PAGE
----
WASHINGTON/OTTAWA (Reuters) – U.S. President Donald Trump is not backing down from the tough line he has taken on trade, the White House’s top economic adviser said on Wednesday, setting the stage for a showdown with top allies at this week’s G7 summit in Canada.
The meeting on Friday and Saturday in Charlevoix, Quebec, will be the first chance G7 leaders have had to confront Trump in person since U.S. tariffs on steel and aluminum imports from Canada, Mexico and the European Union were imposed last week.
That move unleashed fury in the Group of Seven (G7)industrialized nations and prompted quick retaliation from Canada and Mexico and a promise from the EU to do so as well, unnerving investors who fear a trade war that could derail the global economy.
Canadian Prime Minister Justin Trudeau, the summit host, and British Prime Minister Theresa May, who will also attend, are among those to sharply criticize the U.S. tariffs as unjustified and punitive.
“There are disagreements. He’s sticking to his guns. And he’s going to talk to them,” Larry Kudlow, Trump’s top economic adviser, told reporters in Washington. “The lines are open, the negotiations are ongoing.”
Kudlow added that the United States and China had not yet reached a deal to resolve Trump’s demand for a smaller U.S. trade deficit with China. Washington has demanded that Beijing take steps to open its markets further to U.S. goods.
The U.S. trade deficit, however, fell to a seven-month low in April as exports rose to a record high, the U.S. Commerce Department reported on Wednesday.
Trump, who has vowed to protect U.S. industry and workers from what he describes as unfair international competition as part of an “America First” agenda, is due to hold bilateral meetings with Trudeau and French President Emmanuel Macron during the summit, Kudlow said.
The meeting with Trudeau could be particularly frosty, given Trump’s recent sharp criticism of Canada’s trade policies and the anger in Ottawa over Washington’s decision to justify its new tariffs on national security grounds.
Ottawa is also frustrated with the slow-moving talks to update the North American Free Trade Agreement, the 1994 agreement between Canada, the United States and Mexico.
“I know we’re going to have some very, very frank conversations quite clearly around the table,” Trudeau told Global TV in an interview, adding he would convey Canada’s displeasure over the metal tariffs personally when he met Trump in Quebec.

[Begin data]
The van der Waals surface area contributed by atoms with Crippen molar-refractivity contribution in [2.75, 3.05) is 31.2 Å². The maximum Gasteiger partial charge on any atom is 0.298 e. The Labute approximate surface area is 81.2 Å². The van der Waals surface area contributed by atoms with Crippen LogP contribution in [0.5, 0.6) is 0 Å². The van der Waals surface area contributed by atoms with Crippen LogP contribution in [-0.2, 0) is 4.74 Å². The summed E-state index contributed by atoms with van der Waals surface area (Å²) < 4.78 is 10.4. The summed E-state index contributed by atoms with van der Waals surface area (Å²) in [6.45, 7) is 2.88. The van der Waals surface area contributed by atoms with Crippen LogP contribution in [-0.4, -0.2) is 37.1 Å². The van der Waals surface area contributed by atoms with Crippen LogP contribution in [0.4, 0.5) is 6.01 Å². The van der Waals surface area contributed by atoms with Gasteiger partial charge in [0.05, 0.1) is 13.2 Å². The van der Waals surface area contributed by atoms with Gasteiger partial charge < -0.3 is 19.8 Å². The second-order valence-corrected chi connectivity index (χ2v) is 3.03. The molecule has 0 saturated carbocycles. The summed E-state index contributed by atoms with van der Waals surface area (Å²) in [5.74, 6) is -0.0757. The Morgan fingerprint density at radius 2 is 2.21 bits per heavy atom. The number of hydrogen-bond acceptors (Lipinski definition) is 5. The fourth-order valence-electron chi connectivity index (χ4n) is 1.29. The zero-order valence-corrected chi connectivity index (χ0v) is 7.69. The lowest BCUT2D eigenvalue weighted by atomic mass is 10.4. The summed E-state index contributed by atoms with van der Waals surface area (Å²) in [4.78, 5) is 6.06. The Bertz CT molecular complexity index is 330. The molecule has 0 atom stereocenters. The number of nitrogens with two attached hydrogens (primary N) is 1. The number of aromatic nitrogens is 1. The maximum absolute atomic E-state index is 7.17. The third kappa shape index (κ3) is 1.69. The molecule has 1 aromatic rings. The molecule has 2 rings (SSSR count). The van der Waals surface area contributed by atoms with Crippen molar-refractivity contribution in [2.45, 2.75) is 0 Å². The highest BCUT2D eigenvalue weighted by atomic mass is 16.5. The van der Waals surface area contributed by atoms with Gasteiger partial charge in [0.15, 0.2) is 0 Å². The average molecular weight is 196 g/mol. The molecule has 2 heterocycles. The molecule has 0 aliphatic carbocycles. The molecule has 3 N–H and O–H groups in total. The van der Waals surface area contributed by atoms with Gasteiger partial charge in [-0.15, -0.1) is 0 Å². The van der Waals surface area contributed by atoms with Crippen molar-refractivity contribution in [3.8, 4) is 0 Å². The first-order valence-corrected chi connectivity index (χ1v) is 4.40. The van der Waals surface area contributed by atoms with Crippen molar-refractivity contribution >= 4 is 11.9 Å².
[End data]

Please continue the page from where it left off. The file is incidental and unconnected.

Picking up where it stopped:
Two sources in Ottawa said divisions between the United States and other G7 members were so great that senior officials in charge of each nation’s preparations planned to hold an unusual additional meeting the night before the summit in a bid to find consensus.
Canada and Mexico already have retaliated against a range of U.S. exports that include pork, bourbon and steel, and the EU has promised to do so as well, raising the specter of a tit-for-tat escalation of protectionist measures.
Canadian Foreign Minister Chrystia Freeland, pressed about a Washington Post report that said the White House was considering additional economic penalties against Canada, told reporters that Ottawa was unaware of any such move.
U.S. stocks, apart from those of steel and aluminum producers, have fallen sharply in response to Trump’s recent tariff announcements and other actions against trading partners. U.S. stocks were trading higher on Wednesday.
Expectations for a resolution of the trade row this week are low after finance leaders from the United States’ G7 partners butted heads with U.S. Treasury Secretary Steven Mnuchin at a meeting last week in the Canadian resort town of Whistler, British Columbia.
Adding to the uncertainty is European anger over Trump’s decision to pull the United States out of the international nuclear agreement with Iran. European allies have urged Trump to reconsider.
Ministers from Germany, France and Britain have already written to U.S. officials urging them to shield European companies working in Iran from getting caught up in Washington’s new sanctions on Tehran.
German Chancellor Angela Merkel said she expects “difficult discussions” at the summit in Quebec.
“I will of course try to speak to the U.S. president about the current problems that we have overall, in particular on Iran and on trade tariffs,” Merkel told the Bundestag lower house of parliament during a question-and-answer session with lawmakers.
Despite the G7’s efforts to coax the Trump administration away from a go-it-alone approach, some analysts now question whether Washington remains committed to basic policies that have upheld the post-World War Two international economic system.
“We do seem to be at a little bit of a Rubicon moment in terms of whether or not the United States is going to fundamentally turn its back on this economic order,” said Thomas Wright of the Brookings Institution think tank in Washington.
The G7 groups Canada, the United States, Japan, Britain, Italy, France and Germany. The EU also attends.
Reporting by David Ljunggren in Ottawa and Roberta Rampton in Washington; Additional reporting by Jason Lange and Tim Ahmann in Washington and Paul Carrel and Madeline Chambers in Berlin; Writing by Paul Simao; Editing by Alistair Bell